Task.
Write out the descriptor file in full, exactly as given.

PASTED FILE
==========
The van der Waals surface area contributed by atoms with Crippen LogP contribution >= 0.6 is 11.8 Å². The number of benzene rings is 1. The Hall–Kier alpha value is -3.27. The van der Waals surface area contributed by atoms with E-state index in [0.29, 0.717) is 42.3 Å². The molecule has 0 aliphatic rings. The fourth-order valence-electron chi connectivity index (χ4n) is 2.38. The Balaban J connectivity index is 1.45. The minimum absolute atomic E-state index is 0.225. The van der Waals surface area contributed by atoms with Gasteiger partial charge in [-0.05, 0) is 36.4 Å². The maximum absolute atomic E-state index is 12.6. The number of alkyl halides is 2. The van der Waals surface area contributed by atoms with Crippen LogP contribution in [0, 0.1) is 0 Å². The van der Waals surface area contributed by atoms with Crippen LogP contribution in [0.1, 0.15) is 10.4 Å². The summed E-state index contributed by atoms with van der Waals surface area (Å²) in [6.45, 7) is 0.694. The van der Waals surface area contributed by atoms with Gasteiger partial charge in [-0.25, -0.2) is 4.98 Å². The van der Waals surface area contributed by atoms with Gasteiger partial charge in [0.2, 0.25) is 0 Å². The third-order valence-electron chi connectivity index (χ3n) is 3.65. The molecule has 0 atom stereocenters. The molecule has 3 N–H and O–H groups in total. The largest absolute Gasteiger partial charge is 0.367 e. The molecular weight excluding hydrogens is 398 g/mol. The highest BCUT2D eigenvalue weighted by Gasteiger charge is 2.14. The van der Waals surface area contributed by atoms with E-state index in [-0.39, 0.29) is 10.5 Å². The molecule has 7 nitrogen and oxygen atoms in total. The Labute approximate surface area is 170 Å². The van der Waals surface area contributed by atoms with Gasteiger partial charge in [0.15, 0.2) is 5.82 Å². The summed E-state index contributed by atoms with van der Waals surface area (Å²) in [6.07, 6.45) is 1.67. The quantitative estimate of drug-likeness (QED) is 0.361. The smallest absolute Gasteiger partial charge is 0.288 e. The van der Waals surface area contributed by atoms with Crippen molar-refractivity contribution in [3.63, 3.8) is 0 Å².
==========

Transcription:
The van der Waals surface area contributed by atoms with Crippen LogP contribution >= 0.6 is 11.8 Å². The number of benzene rings is 1. The Hall–Kier alpha value is -3.27. The van der Waals surface area contributed by atoms with E-state index in [0.29, 0.717) is 42.3 Å². The molecule has 0 aliphatic rings. The fourth-order valence-electron chi connectivity index (χ4n) is 2.38. The Balaban J connectivity index is 1.45. The minimum absolute atomic E-state index is 0.225. The van der Waals surface area contributed by atoms with Gasteiger partial charge in [-0.05, 0) is 36.4 Å². The maximum absolute atomic E-state index is 12.6. The number of alkyl halides is 2. The van der Waals surface area contributed by atoms with Crippen LogP contribution in [0, 0.1) is 0 Å². The van der Waals surface area contributed by atoms with Crippen LogP contribution in [0.1, 0.15) is 10.4 Å². The summed E-state index contributed by atoms with van der Waals surface area (Å²) in [6.45, 7) is 0.694. The van der Waals surface area contributed by atoms with Gasteiger partial charge in [-0.25, -0.2) is 4.98 Å². The van der Waals surface area contributed by atoms with Gasteiger partial charge in [0.2, 0.25) is 0 Å². The third-order valence-electron chi connectivity index (χ3n) is 3.65. The molecule has 0 atom stereocenters. The molecule has 3 N–H and O–H groups in total. The largest absolute Gasteiger partial charge is 0.367 e. The molecular weight excluding hydrogens is 398 g/mol. The highest BCUT2D eigenvalue weighted by Gasteiger charge is 2.14. The van der Waals surface area contributed by atoms with E-state index in [-0.39, 0.29) is 10.5 Å². The molecule has 7 nitrogen and oxygen atoms in total. The Labute approximate surface area is 170 Å². The van der Waals surface area contributed by atoms with Gasteiger partial charge in [0.15, 0.2) is 5.82 Å². The summed E-state index contributed by atoms with van der Waals surface area (Å²) in [6.07, 6.45) is 1.67. The quantitative estimate of drug-likeness (QED) is 0.361. The smallest absolute Gasteiger partial charge is 0.288 e. The van der Waals surface area contributed by atoms with Crippen molar-refractivity contribution in [3.63, 3.8) is 0 Å².